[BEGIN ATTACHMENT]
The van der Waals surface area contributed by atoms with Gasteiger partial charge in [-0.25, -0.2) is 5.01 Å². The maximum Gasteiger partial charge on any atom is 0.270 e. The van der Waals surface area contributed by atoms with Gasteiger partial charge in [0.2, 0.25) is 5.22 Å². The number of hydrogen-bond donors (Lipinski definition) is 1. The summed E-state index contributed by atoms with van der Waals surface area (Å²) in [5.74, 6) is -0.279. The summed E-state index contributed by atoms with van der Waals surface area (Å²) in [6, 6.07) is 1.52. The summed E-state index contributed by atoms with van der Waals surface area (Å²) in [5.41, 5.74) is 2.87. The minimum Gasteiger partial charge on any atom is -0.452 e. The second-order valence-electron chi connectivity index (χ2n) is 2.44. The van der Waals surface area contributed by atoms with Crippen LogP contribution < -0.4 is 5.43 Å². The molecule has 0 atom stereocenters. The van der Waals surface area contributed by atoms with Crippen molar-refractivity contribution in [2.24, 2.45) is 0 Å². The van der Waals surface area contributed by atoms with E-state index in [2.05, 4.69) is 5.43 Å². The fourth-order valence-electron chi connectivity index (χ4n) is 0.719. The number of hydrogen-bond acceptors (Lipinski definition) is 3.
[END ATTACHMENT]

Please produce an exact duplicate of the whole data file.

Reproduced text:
The van der Waals surface area contributed by atoms with Gasteiger partial charge in [-0.25, -0.2) is 5.01 Å². The maximum Gasteiger partial charge on any atom is 0.270 e. The van der Waals surface area contributed by atoms with Gasteiger partial charge in [0.2, 0.25) is 5.22 Å². The number of hydrogen-bond donors (Lipinski definition) is 1. The summed E-state index contributed by atoms with van der Waals surface area (Å²) in [5.74, 6) is -0.279. The summed E-state index contributed by atoms with van der Waals surface area (Å²) in [6, 6.07) is 1.52. The summed E-state index contributed by atoms with van der Waals surface area (Å²) in [5.41, 5.74) is 2.87. The minimum Gasteiger partial charge on any atom is -0.452 e. The second-order valence-electron chi connectivity index (χ2n) is 2.44. The van der Waals surface area contributed by atoms with Crippen LogP contribution < -0.4 is 5.43 Å². The molecule has 0 atom stereocenters. The van der Waals surface area contributed by atoms with Crippen molar-refractivity contribution in [2.24, 2.45) is 0 Å². The van der Waals surface area contributed by atoms with E-state index in [2.05, 4.69) is 5.43 Å². The fourth-order valence-electron chi connectivity index (χ4n) is 0.719. The number of hydrogen-bond acceptors (Lipinski definition) is 3.